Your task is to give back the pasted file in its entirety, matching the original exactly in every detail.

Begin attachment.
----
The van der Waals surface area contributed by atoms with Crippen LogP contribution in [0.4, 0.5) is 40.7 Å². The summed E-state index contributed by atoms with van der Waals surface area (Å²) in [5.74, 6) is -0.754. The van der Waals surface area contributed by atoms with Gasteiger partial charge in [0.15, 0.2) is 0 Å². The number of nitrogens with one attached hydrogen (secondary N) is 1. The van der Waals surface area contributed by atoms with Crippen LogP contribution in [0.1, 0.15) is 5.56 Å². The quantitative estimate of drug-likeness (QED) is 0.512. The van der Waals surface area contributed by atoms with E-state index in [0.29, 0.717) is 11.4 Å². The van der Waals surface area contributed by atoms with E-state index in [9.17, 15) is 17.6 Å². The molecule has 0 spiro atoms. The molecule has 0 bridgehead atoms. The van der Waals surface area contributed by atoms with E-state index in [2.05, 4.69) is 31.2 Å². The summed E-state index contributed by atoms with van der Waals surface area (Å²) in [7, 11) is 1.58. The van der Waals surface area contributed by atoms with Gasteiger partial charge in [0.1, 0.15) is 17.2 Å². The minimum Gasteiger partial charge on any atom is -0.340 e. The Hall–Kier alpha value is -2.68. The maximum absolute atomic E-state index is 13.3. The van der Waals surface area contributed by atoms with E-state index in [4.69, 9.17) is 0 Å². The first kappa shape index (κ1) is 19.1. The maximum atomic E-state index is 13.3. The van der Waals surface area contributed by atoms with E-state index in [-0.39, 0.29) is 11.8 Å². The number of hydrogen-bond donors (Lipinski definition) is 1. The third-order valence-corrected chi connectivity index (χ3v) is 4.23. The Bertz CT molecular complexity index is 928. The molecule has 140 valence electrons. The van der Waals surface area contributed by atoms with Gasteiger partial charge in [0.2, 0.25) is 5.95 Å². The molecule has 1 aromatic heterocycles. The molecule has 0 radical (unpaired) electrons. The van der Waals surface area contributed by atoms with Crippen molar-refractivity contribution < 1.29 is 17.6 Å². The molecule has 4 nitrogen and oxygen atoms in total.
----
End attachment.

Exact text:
The van der Waals surface area contributed by atoms with Crippen LogP contribution in [0.4, 0.5) is 40.7 Å². The summed E-state index contributed by atoms with van der Waals surface area (Å²) in [5.74, 6) is -0.754. The van der Waals surface area contributed by atoms with Gasteiger partial charge in [0.15, 0.2) is 0 Å². The number of nitrogens with one attached hydrogen (secondary N) is 1. The van der Waals surface area contributed by atoms with Crippen LogP contribution in [0.1, 0.15) is 5.56 Å². The quantitative estimate of drug-likeness (QED) is 0.512. The van der Waals surface area contributed by atoms with E-state index in [0.29, 0.717) is 11.4 Å². The van der Waals surface area contributed by atoms with E-state index in [9.17, 15) is 17.6 Å². The molecule has 0 spiro atoms. The molecule has 0 bridgehead atoms. The van der Waals surface area contributed by atoms with E-state index in [2.05, 4.69) is 31.2 Å². The summed E-state index contributed by atoms with van der Waals surface area (Å²) in [7, 11) is 1.58. The van der Waals surface area contributed by atoms with Gasteiger partial charge in [0.1, 0.15) is 17.2 Å². The minimum Gasteiger partial charge on any atom is -0.340 e. The Hall–Kier alpha value is -2.68. The maximum absolute atomic E-state index is 13.3. The van der Waals surface area contributed by atoms with E-state index in [4.69, 9.17) is 0 Å². The first kappa shape index (κ1) is 19.1. The maximum atomic E-state index is 13.3. The van der Waals surface area contributed by atoms with E-state index in [-0.39, 0.29) is 11.8 Å². The number of hydrogen-bond donors (Lipinski definition) is 1. The third-order valence-corrected chi connectivity index (χ3v) is 4.23. The Bertz CT molecular complexity index is 928. The molecule has 140 valence electrons. The van der Waals surface area contributed by atoms with Gasteiger partial charge in [0.2, 0.25) is 5.95 Å². The molecule has 1 aromatic heterocycles. The molecule has 0 radical (unpaired) electrons. The van der Waals surface area contributed by atoms with Crippen molar-refractivity contribution < 1.29 is 17.6 Å². The molecule has 4 nitrogen and oxygen atoms in total.